As a life-long reader of Marvel comics and someone who enjoys my action/adventure with a healthy dose of funny I am soundly within the target demographic for Marvel’s most recent foray into the world of live action television. Weekly stories within their shared cinematic universe? More Phil Coulson? A place for Marvel to introduce some of their less popular or “movie friendly” characters? I really, really, want to love Agents of SHIELD.
But I don’t. Not yet.
In the spirit of full disclosure I should mention that I’ve only watched through episode twelve of twenty-two, titled “Seeds”. It was a good place to stop since it was significantly more satisfying than the previous installment.
Things started out so well. The first episode was funny, mysterious, engaging, and only a little hokey. As is right and proper Coulson got most of the good lines and we were granted a healthy dose of wildly unrealistic SHIELD tech à la the comic books. The next two or three episodes were good but with steadily declining quality, and so far in the season there have been some which just felt like a chore to watch. There are a handful of reasons for this, I think, and most of them have been talked to death online and among the fans. I’m not going to harp on the creature of the week format, or the unusual and sometimes bad choices made by some of the actors, or even the broad overlap of character types among the main cast. No, I’ve figured out the main problem that I have with AoS so far.
It should come as no surprise that in a show like AoS the best way to keep an audience interested is to set up a primary mystery (or two, or three, or even more if you’re feeling really masochistic and really well organized) and keep the audience guessing as to the resolution for as long as possible or as long as suits the overall plot. As the story unfolds the audience should be given small clues on a semi-regular basis which increase their overall knowledge of the constituent elements of the mystery, ultimately leading up to the reveal and resolution of said mystery. (Bonus points if the writer has included a sufficient number of red herrings to actually surprise those audience members who thought they had it all figured out.) At that point, the mystery should be unraveled just enough to reveal yet another mystery, leading the characters on another journey of discovery.
This is writing 101, right? And on the surface AoS appears to follow this structure, but thinking back on what I’ve watched so far I realized something. AoS is missing the one step in that format which is crucial to maintaining audience interest: doling out clues. The above paragraph is just a long-winded way of explaining the rising action and climax portions of the basic plot diagram you probably saw in high school, and for some reason AoS is using a modified plot diagram that doesn’t steadily rise towards the climax. Instead they introduce a problem or mystery and the promptly ignore it until they decide many episodes later, “It’s time to resolve that conflict we set up!” at which point they give you almost all of the relevant information all at once. Their rising action is nearly flat with a spike at the climax point.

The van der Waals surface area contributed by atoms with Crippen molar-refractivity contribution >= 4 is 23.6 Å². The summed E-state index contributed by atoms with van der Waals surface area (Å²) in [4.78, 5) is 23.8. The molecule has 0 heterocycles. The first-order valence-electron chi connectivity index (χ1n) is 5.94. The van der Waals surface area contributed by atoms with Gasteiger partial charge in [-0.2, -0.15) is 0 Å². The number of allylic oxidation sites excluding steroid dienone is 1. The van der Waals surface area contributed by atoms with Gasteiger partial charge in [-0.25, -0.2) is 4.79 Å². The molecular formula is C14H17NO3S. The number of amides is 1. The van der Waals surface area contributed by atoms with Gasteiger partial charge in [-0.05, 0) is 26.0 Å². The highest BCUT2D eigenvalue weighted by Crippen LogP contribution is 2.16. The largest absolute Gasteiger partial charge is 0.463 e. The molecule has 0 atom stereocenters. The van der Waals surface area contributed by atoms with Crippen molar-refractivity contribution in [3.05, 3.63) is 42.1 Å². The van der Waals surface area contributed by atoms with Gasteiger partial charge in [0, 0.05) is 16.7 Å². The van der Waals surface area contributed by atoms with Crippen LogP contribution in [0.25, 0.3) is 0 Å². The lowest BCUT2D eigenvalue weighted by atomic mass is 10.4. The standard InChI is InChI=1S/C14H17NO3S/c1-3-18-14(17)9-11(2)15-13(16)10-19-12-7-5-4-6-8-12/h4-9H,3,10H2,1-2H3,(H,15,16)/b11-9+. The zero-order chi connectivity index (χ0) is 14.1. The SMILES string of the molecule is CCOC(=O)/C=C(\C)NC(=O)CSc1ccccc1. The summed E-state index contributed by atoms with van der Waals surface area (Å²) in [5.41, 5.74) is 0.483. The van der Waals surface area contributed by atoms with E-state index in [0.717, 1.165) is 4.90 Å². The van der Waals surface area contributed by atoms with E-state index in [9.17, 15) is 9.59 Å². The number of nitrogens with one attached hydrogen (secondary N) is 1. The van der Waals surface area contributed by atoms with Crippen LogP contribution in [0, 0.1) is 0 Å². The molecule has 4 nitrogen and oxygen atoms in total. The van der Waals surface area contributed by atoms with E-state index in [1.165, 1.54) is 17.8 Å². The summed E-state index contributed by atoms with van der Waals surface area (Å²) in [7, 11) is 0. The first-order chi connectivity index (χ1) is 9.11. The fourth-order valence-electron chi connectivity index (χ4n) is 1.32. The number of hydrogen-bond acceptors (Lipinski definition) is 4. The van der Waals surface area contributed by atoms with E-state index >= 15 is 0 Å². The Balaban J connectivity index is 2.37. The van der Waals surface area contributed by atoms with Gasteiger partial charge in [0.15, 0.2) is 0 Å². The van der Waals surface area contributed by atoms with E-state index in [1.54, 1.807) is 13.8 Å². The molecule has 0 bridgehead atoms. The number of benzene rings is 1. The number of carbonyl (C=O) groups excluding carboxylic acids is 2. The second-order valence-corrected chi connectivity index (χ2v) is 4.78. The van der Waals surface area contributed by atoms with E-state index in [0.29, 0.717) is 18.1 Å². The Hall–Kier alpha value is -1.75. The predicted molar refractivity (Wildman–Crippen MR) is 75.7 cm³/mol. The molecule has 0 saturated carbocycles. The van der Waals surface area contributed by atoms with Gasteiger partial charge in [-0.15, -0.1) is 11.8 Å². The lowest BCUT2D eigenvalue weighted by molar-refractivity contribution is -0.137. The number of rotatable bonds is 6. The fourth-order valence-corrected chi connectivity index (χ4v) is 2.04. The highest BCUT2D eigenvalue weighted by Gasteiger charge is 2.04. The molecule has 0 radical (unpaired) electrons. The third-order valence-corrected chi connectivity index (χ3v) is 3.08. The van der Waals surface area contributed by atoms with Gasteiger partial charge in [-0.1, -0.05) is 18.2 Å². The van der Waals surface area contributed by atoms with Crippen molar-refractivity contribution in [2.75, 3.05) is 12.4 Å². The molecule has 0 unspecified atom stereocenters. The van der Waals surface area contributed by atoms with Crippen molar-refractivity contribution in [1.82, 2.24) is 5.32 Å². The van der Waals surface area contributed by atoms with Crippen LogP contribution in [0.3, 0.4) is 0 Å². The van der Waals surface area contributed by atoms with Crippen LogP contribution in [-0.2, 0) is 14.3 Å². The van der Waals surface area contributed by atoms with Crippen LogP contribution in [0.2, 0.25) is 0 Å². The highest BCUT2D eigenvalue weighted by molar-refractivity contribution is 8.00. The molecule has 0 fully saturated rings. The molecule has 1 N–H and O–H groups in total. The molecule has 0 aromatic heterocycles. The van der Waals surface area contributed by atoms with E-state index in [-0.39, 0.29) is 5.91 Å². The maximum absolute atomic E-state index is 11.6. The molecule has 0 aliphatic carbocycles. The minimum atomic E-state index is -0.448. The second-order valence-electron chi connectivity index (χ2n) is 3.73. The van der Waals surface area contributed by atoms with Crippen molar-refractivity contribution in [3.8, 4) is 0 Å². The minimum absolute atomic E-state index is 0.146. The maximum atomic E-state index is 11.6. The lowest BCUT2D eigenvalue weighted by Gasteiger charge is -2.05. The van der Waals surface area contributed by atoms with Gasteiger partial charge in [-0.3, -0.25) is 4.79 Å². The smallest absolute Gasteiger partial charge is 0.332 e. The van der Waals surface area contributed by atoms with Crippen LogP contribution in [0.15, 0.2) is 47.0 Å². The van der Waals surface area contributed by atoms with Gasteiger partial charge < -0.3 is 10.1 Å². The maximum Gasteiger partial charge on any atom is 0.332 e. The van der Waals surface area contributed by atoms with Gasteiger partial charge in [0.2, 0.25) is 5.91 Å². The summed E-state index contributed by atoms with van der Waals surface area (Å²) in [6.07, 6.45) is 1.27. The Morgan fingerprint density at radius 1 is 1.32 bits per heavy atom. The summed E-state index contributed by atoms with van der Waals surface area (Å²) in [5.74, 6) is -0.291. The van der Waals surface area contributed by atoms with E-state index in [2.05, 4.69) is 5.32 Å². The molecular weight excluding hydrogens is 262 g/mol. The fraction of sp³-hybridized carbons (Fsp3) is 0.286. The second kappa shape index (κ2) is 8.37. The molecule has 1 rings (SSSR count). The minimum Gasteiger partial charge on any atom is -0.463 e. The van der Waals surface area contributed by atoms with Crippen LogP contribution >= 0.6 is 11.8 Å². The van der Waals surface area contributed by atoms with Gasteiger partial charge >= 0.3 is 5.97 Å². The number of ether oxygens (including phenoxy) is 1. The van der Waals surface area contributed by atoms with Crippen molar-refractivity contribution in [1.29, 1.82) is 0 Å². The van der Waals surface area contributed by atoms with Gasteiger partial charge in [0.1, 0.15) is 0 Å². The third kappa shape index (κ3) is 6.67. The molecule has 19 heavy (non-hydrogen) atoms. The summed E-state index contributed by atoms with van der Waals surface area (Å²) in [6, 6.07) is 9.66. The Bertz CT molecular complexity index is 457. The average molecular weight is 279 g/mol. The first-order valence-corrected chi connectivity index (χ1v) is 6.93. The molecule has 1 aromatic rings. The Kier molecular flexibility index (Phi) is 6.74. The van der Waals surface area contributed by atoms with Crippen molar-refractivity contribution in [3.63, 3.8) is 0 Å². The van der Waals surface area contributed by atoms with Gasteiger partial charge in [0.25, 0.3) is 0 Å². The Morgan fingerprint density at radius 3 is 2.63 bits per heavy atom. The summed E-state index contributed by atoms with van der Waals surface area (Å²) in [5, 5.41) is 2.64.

Now, obviously, this is a bit of an exaggeration. AoS does touch on all of the main plot lines on a fairly regular basis, providing small clues as they do. But there is such a large disparity between how much the audience knows before the climax episode and how much they learn during that installment that the all of what came before might as well have been a basically flat rising action line.
I don’t care to speculate too deeply on why this is. I have a lot of faith in Marvel and in the Whedon clan (to which two-thirds of AoS’s showrunners belong) so I’m confused as to the source of the problem. Maybe it’s because they weren’t certain that the show would be picked up for a full season. Maybe Marvel, which is notorious for their penny-pinching, wanted to cut corners in case the show didn’t succeed and ended up cutting the wrong ones. Maybe the writing staff just doesn’t mesh very well with each other or with the other production-level staff, leading to inconsistencies. Maybe Kevin Feige is so busy with orchestrating the movies that he hasn’t had time to lend a hand and a discerning eye to the sole television venture. Maybe being on a major network has tied their hands in ways they didn’t anticipate. I don’t know.
What I do know, though, is that I want the show to succeed. I’m not one to seek out spoilers but I do occasionally catch a headline or a comment from another viewer which gives me hope for the rest of season one. And season two has every reason to be great considering the volume and content of the feedback they’ve received via the internet hive mind. I fully expect the creature of the week format to fall by the wayside, for example.
So I will continue to watch thanks to a skill I cultivated from a lifetime of reading comic books: hopeful self-delusion. I will trudge on not because the show is currently great television but because I have hope that it soon will be.